One of the major backpacking circuits in the world is to explore central and northern Ethiopia. I was fortunate enough to see many of the highlights myself during my visit, but one thing struck me more than most: the unremarkable Ethiopian cuisine. Ethiopia is a beautiful country, but for a “westerner” there are some strange customs: no 24hr timekeeping, an almost undecipherable Amharic language, and a cuisine that does not seem to have much variety.
Ethiopians generally eat three meals a day with injera (a sourdough bread) as the centrepiece, on which many stews and dips will be placed. Berbere (a kind of spicy sauce) is the foundation of most dishes and stews. I tried quite a few offerings on my travels in the country, and here are some that I remember most:
Ethiopian Coffee provides an opportunity for people to enjoy coffee in a leisurely setting. Nearly every household is equipped with its own equipment for a coffee ceremony. Beans are roasted in a small pot over an open flame until they are dark and toasted. Next they are hand ground in a mortar and pestle and put in a ceramic coffee pot with water to boil over the open flame.
Injera is the foundation for the typical Ethiopian meal, which consists of three to five stews or dishes heaped on top of it. The secret to injera’s supple tanginess is in the batter. Freshly ground maize or rice flour is mixed with yeast, salt, and water and sometimes ground fenugreek and left to ferment for up to three days. The bubbly batter is then poured on a large hot griddle and steamed under a lid for several minutes.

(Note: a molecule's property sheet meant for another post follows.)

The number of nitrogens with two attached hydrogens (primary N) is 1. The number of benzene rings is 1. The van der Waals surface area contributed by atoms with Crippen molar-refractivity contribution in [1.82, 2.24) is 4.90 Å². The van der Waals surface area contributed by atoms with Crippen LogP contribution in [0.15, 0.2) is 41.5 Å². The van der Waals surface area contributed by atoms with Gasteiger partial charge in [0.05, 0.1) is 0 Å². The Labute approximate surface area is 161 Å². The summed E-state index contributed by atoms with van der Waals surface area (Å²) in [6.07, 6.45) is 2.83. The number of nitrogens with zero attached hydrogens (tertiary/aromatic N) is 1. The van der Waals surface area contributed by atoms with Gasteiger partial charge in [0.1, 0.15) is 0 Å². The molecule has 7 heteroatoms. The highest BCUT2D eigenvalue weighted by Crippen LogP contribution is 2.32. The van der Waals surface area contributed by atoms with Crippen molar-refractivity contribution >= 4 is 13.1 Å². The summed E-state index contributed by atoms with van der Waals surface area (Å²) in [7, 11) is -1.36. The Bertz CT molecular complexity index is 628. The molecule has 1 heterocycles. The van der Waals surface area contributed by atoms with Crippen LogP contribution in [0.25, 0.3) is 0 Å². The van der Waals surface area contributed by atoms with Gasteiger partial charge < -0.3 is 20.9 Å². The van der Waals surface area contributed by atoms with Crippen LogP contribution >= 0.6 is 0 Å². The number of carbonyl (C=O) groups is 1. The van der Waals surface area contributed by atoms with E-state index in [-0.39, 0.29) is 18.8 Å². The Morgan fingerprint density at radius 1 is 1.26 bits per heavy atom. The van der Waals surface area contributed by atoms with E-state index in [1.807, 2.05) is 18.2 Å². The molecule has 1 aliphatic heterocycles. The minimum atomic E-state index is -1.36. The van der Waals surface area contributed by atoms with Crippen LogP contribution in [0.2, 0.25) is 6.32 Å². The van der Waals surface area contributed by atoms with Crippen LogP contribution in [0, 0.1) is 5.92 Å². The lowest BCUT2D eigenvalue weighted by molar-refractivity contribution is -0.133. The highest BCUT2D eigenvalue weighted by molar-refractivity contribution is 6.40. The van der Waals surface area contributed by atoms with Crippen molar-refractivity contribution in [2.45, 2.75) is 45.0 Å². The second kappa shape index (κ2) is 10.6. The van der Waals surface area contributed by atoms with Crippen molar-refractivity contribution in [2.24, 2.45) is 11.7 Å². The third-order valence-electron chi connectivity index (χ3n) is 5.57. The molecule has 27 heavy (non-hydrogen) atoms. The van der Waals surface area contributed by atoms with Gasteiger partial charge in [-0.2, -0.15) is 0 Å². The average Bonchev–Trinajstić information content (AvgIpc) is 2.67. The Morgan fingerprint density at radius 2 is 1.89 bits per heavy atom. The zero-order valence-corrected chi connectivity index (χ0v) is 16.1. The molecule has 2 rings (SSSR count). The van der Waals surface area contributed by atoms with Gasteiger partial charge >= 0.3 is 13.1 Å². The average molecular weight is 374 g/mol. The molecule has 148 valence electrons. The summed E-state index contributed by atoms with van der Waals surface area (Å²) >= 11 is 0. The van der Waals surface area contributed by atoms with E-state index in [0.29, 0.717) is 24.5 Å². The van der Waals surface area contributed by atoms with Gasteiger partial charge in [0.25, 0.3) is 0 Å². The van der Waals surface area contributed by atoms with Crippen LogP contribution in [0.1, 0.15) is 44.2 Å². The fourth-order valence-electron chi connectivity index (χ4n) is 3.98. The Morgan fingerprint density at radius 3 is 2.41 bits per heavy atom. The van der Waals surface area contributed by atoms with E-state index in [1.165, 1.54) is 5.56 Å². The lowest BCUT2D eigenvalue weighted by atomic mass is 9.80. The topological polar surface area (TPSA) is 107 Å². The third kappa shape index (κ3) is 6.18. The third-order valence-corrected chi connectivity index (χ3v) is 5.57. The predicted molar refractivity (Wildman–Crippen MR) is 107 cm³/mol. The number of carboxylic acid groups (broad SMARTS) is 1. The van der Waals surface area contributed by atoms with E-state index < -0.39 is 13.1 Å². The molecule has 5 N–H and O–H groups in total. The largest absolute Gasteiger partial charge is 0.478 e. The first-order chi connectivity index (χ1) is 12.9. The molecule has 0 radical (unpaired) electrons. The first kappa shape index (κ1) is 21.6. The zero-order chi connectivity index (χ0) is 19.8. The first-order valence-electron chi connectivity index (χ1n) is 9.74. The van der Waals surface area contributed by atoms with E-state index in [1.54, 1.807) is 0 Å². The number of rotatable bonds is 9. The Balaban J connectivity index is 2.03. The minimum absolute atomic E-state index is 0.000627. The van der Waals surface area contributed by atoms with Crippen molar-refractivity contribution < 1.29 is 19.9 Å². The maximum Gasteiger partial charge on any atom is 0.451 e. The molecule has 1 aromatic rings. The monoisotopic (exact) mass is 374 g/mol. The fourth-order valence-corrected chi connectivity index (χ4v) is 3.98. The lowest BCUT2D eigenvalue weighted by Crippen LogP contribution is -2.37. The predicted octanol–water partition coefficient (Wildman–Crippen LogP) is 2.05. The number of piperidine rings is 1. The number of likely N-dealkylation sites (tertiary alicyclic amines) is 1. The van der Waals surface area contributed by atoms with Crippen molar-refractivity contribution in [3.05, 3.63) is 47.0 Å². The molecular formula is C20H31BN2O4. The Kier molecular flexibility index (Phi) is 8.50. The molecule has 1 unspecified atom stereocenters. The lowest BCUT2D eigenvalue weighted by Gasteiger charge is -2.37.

Chechebsa is a combination of shredded kitcha, berbere, and clarified butter. It is sometimes eaten with plain yogurt. Unlike most Ethiopian foods, I found chechebsa is often eaten with a utensil (usually a spoon).
Mesir Wat is a wonderful vegetarian Ethiopian dish made with lentils. It is a popular dish to serve on top of injera along with other types of wats. It can be made into a vegan dish by omitting the fragrant butter and using vegetable oil instead.
Shiro Fifir is a classic example of “waste not, want not”, as Ethiopians use their leftovers from previous meals to form this popular dish. Tiny parts of rolled injera and stewed vegetables are put in a bowl of broth (usually freshly brewed) and another feast can begin!
Doro Wat is a traditional Ethiopian stew of chicken, eggs, and onions seasoned with a blend of ginger, garlic, and spices, specifically Berbere. Berbere, which literally means “spicy” in the Amharic language, is a mouth-scorching mix of chili peppers, ginger, coriander, fenugreek, cardamom, cinnamon, and other spices, and it’s absolutely critical to this dish. Along with Mesir Wat above, Doro Wat was one of the stews I ate during my short stay in Ethiopia.
Dabo Kolo essentially means “popcorn bread” and it is a lovely crunchy snack, especially for the evenings. Spices, such as berbere, can be added to add extra pizzazz.
Kitfo consists of minced raw beef, marinated in mitmita (a chili powder-based spice blend) and niter kibbeh (a clarified butter infused with herbs and spices). It is often served with a mild cheese called ayibe or cooked greens known as gomen. In many parts of Ethiopia, kitfo is served with injera, and while not considered a delicacy, the dish is held in high regard.
Have you tried any Ethiopian food? Which of the meals listed above looks the tastiest?